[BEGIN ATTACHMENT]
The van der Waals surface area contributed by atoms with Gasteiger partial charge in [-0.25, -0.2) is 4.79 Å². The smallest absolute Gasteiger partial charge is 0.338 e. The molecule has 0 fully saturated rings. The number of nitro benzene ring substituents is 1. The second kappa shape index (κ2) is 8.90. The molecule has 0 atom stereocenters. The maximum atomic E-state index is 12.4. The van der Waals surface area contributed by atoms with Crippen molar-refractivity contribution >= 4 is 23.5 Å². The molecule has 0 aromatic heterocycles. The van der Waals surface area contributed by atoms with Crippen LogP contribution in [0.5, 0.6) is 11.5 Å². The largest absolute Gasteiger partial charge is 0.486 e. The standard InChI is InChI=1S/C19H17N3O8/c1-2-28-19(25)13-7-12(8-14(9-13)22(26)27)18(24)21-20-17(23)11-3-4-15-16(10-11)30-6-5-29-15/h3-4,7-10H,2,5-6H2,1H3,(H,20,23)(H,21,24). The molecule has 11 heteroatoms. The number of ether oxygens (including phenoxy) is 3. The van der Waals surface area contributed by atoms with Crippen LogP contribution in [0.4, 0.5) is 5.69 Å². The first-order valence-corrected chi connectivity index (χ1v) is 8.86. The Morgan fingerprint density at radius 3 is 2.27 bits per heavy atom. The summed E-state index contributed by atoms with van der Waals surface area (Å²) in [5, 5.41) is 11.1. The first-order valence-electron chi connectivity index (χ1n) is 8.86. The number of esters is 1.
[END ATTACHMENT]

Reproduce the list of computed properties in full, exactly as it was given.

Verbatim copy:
The van der Waals surface area contributed by atoms with Gasteiger partial charge in [-0.25, -0.2) is 4.79 Å². The smallest absolute Gasteiger partial charge is 0.338 e. The molecule has 0 fully saturated rings. The number of nitro benzene ring substituents is 1. The second kappa shape index (κ2) is 8.90. The molecule has 0 atom stereocenters. The maximum atomic E-state index is 12.4. The van der Waals surface area contributed by atoms with Crippen molar-refractivity contribution >= 4 is 23.5 Å². The molecule has 0 aromatic heterocycles. The van der Waals surface area contributed by atoms with Crippen LogP contribution in [0.5, 0.6) is 11.5 Å². The largest absolute Gasteiger partial charge is 0.486 e. The standard InChI is InChI=1S/C19H17N3O8/c1-2-28-19(25)13-7-12(8-14(9-13)22(26)27)18(24)21-20-17(23)11-3-4-15-16(10-11)30-6-5-29-15/h3-4,7-10H,2,5-6H2,1H3,(H,20,23)(H,21,24). The molecule has 11 heteroatoms. The number of ether oxygens (including phenoxy) is 3. The van der Waals surface area contributed by atoms with Crippen LogP contribution in [0.4, 0.5) is 5.69 Å². The first-order valence-corrected chi connectivity index (χ1v) is 8.86. The Morgan fingerprint density at radius 3 is 2.27 bits per heavy atom. The summed E-state index contributed by atoms with van der Waals surface area (Å²) in [5, 5.41) is 11.1. The first-order valence-electron chi connectivity index (χ1n) is 8.86. The number of esters is 1.